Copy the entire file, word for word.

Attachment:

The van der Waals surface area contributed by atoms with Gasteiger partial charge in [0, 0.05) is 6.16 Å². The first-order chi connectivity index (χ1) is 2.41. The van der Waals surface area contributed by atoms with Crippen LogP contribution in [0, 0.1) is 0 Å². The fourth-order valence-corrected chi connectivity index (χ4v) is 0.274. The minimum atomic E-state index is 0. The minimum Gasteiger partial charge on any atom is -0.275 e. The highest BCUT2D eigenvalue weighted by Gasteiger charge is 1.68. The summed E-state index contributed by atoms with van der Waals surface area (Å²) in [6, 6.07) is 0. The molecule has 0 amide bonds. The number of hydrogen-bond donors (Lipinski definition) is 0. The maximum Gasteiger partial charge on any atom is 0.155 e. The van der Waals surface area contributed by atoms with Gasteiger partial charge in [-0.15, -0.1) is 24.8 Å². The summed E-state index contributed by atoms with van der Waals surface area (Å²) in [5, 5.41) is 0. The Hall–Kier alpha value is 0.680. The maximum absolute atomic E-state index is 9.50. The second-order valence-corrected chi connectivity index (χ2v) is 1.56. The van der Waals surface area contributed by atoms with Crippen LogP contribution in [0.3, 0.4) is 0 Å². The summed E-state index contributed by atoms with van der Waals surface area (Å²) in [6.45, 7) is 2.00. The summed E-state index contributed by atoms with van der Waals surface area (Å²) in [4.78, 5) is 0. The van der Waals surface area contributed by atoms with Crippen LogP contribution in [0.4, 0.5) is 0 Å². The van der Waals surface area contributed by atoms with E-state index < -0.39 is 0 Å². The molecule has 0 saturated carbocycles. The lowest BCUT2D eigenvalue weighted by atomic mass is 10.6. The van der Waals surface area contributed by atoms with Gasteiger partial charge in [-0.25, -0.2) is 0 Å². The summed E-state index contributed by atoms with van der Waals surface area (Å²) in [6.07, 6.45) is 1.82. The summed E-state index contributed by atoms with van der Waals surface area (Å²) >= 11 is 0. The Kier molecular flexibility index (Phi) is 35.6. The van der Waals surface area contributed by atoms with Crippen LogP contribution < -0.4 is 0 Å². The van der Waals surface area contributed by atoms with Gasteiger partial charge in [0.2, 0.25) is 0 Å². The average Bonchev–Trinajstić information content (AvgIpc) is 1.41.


The van der Waals surface area contributed by atoms with Gasteiger partial charge in [0, 0.05) is 6.16 Å². The first-order chi connectivity index (χ1) is 2.41. The van der Waals surface area contributed by atoms with Crippen LogP contribution in [0, 0.1) is 0 Å². The fourth-order valence-corrected chi connectivity index (χ4v) is 0.274. The minimum atomic E-state index is 0. The minimum Gasteiger partial charge on any atom is -0.275 e. The highest BCUT2D eigenvalue weighted by Gasteiger charge is 1.68. The summed E-state index contributed by atoms with van der Waals surface area (Å²) in [6, 6.07) is 0. The molecule has 0 amide bonds. The number of hydrogen-bond donors (Lipinski definition) is 0. The maximum Gasteiger partial charge on any atom is 0.155 e. The van der Waals surface area contributed by atoms with Gasteiger partial charge in [-0.15, -0.1) is 24.8 Å². The summed E-state index contributed by atoms with van der Waals surface area (Å²) in [5, 5.41) is 0. The Hall–Kier alpha value is 0.680. The maximum absolute atomic E-state index is 9.50. The second-order valence-corrected chi connectivity index (χ2v) is 1.56. The van der Waals surface area contributed by atoms with Crippen LogP contribution in [0.3, 0.4) is 0 Å². The summed E-state index contributed by atoms with van der Waals surface area (Å²) in [6.45, 7) is 2.00. The summed E-state index contributed by atoms with van der Waals surface area (Å²) in [4.78, 5) is 0. The van der Waals surface area contributed by atoms with Crippen LogP contribution in [0.4, 0.5) is 0 Å². The van der Waals surface area contributed by atoms with E-state index < -0.39 is 0 Å². The molecule has 0 saturated carbocycles. The lowest BCUT2D eigenvalue weighted by atomic mass is 10.6. The van der Waals surface area contributed by atoms with Gasteiger partial charge in [-0.25, -0.2) is 0 Å². The summed E-state index contributed by atoms with van der Waals surface area (Å²) in [6.07, 6.45) is 1.82. The summed E-state index contributed by atoms with van der Waals surface area (Å²) >= 11 is 0. The Kier molecular flexibility index (Phi) is 35.6. The van der Waals surface area contributed by atoms with Crippen LogP contribution < -0.4 is 0 Å². The van der Waals surface area contributed by atoms with Gasteiger partial charge in [0.2, 0.25) is 0 Å². The average Bonchev–Trinajstić information content (AvgIpc) is 1.41.